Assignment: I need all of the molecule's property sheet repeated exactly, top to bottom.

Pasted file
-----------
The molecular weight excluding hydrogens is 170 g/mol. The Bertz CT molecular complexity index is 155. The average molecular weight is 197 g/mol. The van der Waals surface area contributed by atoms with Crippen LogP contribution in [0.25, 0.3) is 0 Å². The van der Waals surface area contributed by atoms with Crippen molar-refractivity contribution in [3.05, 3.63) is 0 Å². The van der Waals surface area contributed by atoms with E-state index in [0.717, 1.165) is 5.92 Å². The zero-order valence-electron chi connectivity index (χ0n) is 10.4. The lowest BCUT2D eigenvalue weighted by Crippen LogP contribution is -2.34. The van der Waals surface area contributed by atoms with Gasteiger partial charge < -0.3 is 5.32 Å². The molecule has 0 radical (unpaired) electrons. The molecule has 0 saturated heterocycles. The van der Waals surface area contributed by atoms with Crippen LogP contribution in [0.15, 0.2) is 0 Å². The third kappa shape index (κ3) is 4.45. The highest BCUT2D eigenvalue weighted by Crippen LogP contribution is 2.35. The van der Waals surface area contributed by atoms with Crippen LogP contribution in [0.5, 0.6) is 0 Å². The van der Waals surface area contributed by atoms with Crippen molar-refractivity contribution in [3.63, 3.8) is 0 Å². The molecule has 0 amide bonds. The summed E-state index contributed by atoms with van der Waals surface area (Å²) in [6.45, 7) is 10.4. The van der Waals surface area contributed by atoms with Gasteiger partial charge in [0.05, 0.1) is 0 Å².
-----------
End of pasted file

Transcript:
The molecular weight excluding hydrogens is 170 g/mol. The Bertz CT molecular complexity index is 155. The average molecular weight is 197 g/mol. The van der Waals surface area contributed by atoms with Crippen LogP contribution in [0.25, 0.3) is 0 Å². The van der Waals surface area contributed by atoms with Crippen molar-refractivity contribution in [3.05, 3.63) is 0 Å². The van der Waals surface area contributed by atoms with E-state index in [0.717, 1.165) is 5.92 Å². The zero-order valence-electron chi connectivity index (χ0n) is 10.4. The lowest BCUT2D eigenvalue weighted by Crippen LogP contribution is -2.34. The van der Waals surface area contributed by atoms with Gasteiger partial charge < -0.3 is 5.32 Å². The molecule has 0 radical (unpaired) electrons. The molecule has 0 saturated heterocycles. The van der Waals surface area contributed by atoms with Crippen LogP contribution in [0.15, 0.2) is 0 Å². The third kappa shape index (κ3) is 4.45. The highest BCUT2D eigenvalue weighted by Crippen LogP contribution is 2.35. The van der Waals surface area contributed by atoms with Crippen LogP contribution in [0.5, 0.6) is 0 Å². The van der Waals surface area contributed by atoms with Crippen molar-refractivity contribution in [3.63, 3.8) is 0 Å². The molecule has 0 amide bonds. The summed E-state index contributed by atoms with van der Waals surface area (Å²) in [6.45, 7) is 10.4. The van der Waals surface area contributed by atoms with Gasteiger partial charge in [0.05, 0.1) is 0 Å².